Second doses of JYNNEOS will be administered as soon as the federal supply of vaccine allows. BCPH will work with CDPHE to communicate with people who received first doses about when second doses are available and how to receive them.

Colorado Mpox Data Dashboard

How Mpox Spreads

Mpox can spread in different ways. It can spread from person to person when someone who has mpox has close contact with someone else. Close contact can mean physical contact with a sick person’s sores, bumps, or lesions or through prolonged, face-to-face interactions with someone who is sick. Close contact includes sexual contact, but mpox is not a sexually transmitted infection or disease (STI/STD). Mpox can also spread through touching items like sex toys or the bed linens or clothing of someone who is sick. Recent cases in the United States have been infected through person-to-person contact.

A vaccine called JYNNEOS is available for certain people.

Symptoms

For some people, mpox can feel like the flu at first. Symptoms usually start between 5-13 days after the infection. Early symptoms can include fever, headache, muscle aches, swollen lymph nodes, and exhaustion. Most people get a rash or skin bumps one to three days after they first start feeling sick.

This rash usually starts on the face and then spreads to the arms and legs. It is often found on the palms and soles of the feet and can mimic a syphilis rash. Sometimes, the rash may start in the genital area. Some people don’t feel any symptoms before they get a rash. Mpox can look like syphilis, herpes, blisters, or even acne. It can start out as a few small spots after which more appear. The bumps generally swell with fluid or pus, burst, then dry to form scabs. Mpox rashes can be painful or itchy.

Most people recover from mpox within two to four weeks. The mpox rash can look like pimples or blisters; it can start out as a few small spots after which more appear. The bumps generally swell with fluid or pus, burst, then dry to form scabs. Mpox rashes can be painful or itchy.

Mpox can make you very sick, but most people recover fully. In most cases, mpox will resolve on its own without specific treatment after two to four weeks.

images of monkeypox (mpx)

Anyone Can Get Mpox

People who have recently traveled to areas with mpox cases and men who have sex with men are at higher risk for contracting mpox based on recent data. People who are sex workers or those who have had sex in exchange for money, goods, or services are also at a higher risk. However, anyone can get mpox if they have close contact with someone who is infected. The virus does not discriminate against any group. Thinking that mpox only affects certain groups hinders our ability to control this virus.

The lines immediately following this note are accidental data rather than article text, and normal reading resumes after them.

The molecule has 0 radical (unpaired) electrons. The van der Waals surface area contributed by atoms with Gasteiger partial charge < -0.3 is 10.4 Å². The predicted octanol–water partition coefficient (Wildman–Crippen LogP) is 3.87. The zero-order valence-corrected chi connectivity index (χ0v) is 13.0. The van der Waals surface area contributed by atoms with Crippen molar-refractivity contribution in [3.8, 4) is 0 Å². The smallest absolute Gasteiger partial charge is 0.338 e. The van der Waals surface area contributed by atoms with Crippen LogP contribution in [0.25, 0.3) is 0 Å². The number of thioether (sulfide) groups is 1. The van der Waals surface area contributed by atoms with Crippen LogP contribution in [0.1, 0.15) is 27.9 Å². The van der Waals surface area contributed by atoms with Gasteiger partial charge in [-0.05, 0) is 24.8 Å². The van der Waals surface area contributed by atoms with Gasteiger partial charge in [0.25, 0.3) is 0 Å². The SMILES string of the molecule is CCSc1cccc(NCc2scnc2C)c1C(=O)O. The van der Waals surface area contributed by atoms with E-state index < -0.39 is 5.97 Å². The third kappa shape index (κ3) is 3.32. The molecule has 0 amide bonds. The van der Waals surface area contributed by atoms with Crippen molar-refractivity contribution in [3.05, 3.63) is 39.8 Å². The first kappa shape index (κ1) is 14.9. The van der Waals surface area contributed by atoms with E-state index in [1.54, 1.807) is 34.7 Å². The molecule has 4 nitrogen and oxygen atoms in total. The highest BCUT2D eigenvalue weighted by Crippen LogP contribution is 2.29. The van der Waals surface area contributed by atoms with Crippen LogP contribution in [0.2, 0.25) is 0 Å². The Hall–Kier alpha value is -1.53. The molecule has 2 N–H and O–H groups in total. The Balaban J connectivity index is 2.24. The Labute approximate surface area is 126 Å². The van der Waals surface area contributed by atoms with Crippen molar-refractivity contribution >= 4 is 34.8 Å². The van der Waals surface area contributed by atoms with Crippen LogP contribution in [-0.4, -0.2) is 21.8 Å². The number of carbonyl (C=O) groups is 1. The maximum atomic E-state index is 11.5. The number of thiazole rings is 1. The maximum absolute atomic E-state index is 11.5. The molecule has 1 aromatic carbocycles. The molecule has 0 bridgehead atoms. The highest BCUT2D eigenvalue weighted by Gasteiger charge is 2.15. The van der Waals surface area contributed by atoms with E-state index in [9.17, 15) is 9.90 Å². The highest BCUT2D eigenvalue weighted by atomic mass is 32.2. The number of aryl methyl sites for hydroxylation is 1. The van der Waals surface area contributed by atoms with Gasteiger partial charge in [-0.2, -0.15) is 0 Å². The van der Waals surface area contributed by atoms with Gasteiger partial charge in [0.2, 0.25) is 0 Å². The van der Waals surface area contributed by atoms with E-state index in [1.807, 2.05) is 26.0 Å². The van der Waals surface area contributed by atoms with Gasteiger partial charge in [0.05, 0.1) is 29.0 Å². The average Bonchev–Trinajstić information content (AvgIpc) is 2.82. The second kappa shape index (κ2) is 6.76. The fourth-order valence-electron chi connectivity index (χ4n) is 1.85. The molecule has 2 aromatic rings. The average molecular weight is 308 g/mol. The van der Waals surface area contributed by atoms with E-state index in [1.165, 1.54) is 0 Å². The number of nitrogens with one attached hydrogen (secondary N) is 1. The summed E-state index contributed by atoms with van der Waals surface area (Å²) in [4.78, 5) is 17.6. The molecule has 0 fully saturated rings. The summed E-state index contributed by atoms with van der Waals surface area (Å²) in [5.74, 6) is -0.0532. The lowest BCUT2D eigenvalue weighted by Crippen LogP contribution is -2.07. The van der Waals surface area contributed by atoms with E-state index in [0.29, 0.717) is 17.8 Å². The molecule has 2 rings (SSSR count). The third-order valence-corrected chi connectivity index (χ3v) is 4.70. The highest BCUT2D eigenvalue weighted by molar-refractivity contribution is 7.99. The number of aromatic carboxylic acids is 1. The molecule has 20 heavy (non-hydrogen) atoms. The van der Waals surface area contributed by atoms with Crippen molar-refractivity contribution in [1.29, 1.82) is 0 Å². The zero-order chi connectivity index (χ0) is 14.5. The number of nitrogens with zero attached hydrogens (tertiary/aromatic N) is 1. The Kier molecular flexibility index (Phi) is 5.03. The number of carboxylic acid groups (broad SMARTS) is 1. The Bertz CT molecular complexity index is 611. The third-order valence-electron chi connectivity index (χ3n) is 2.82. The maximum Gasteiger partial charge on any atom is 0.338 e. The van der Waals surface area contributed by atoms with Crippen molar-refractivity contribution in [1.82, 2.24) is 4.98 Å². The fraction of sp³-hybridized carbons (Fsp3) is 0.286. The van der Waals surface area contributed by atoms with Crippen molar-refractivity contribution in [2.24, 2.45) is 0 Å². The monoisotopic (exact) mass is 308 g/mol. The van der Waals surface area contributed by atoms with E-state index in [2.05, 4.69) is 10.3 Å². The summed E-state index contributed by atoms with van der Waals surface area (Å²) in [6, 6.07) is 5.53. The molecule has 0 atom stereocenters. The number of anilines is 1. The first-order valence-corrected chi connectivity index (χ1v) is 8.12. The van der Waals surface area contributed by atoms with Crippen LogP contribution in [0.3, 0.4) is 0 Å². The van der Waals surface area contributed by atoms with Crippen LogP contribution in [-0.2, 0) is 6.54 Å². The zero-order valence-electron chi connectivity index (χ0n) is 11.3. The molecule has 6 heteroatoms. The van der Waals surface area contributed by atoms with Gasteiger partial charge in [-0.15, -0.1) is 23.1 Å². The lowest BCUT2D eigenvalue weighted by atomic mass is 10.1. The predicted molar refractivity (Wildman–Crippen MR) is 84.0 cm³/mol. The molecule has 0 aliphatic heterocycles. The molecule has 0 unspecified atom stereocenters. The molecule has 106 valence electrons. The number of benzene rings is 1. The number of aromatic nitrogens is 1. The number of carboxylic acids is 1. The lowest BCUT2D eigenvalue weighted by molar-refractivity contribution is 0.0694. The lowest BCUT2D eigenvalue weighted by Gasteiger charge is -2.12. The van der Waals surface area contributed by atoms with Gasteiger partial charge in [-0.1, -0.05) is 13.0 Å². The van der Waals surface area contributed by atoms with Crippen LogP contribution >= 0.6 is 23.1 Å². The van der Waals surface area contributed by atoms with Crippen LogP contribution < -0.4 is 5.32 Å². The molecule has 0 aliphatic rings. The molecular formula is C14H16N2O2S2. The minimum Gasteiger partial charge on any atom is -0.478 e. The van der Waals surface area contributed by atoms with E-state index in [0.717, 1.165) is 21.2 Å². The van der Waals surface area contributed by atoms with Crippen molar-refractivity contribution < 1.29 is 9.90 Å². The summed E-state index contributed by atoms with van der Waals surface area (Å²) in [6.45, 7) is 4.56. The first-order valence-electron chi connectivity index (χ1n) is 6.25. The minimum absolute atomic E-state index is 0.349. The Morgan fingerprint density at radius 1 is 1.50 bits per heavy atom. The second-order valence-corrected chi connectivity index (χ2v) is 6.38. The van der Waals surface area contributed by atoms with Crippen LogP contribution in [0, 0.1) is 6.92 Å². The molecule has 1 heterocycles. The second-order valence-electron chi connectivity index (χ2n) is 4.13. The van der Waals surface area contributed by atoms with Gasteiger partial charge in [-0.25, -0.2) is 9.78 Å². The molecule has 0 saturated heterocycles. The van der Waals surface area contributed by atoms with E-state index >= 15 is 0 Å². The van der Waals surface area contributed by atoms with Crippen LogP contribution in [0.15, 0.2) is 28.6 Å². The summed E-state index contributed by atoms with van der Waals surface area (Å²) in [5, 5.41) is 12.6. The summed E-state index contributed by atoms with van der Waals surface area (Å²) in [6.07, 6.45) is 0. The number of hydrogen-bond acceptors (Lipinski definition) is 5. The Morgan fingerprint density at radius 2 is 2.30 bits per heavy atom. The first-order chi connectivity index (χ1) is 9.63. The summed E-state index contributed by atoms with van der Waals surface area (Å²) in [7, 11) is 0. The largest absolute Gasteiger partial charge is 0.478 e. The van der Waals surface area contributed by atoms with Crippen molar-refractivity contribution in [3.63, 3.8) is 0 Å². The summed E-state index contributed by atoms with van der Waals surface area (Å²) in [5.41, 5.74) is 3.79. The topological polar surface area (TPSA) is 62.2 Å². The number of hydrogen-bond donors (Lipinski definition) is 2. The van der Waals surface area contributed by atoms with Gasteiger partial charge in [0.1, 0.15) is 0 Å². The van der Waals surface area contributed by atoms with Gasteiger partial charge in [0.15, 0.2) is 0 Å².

Seeking Care

Anyone with symptoms of mpox should contact a health care provider as soon as possible. Avoid close contact with others. Wear a mask, cover any skin lesions or sores, and notify the provider before you arrive to seek care. Your provider may prescribe you antiviral treatment to help you recover.

If you suspect you were exposed, you should monitor yourself for symptoms for 21 days. If you notice any symptoms, contact a health care provider as soon as you can to ask about vaccination. Mpox vaccines can help keep you from getting sick if you get vaccinated within four days of exposure. If you get the vaccine between four and 14 days after exposure, it can help prevent severe illness.

Some providers offer testing for people who have symptoms of mpox . Visit CDPHE’s mpox webpage for more information about getting tested for mpox . Mpox testing is recommended for people who have a new rash, lesions, or sores with pus and could have had close contact with someone who was infected.

Treatment (CDC)

Mpox Testing

We recommend mpox testing for people who have a new rash, lesions, or sores with pus and could have had close contact with someone who was infected. The test for mpox involves swabbing a skin lesion. Providers send the swab into a lab for testing to detect viruses in the orthopoxvirus genus.

Testing Results

Typically, you should receive your test result within 48 hours. You will receive your result from the same health care provider that performed your test. In the event that the provider cannot reach you, or if additional information is needed, BCPH may also reach out to you.

Testing Locations

Visit the CDPHE main mpox webpage for an up-to-date list of providers that are able to collect samples for mpox testing. You can also reach out to your regular health care provider to see if they are able to collect samples for mpox testing.

Preventing the Spread of Mpox

If you test positive, stay home, avoid contact with others, and cover any skin lesions or sores. Your provider or BCPH will give you instructions on how to isolate away from other people until your lesions have completely healed and new skin has grown over all lesions. Most people recover from mpox within two to four weeks. Antiviral medication is available for people who might develop severe illness from mpox. Talk to a health care provider if you have an underlying medical condition that you think might put you at increased risk for severe illness.

It is likely that BCPH will reach out to you to review isolation guidelines, provide more information about your illness, and determine if you had any close contacts who might be eligible for vaccination.

If you test negative, contact a health care provider to discuss other possible causes of your symptoms.

Mpox Community Update Recording

monkeypox community update thumbnail

Contact Us About Monkeypox

MPX@bouldercounty.org
720-776-0822 (Mon. – Fri., 9 a.m. – 2 p.m.)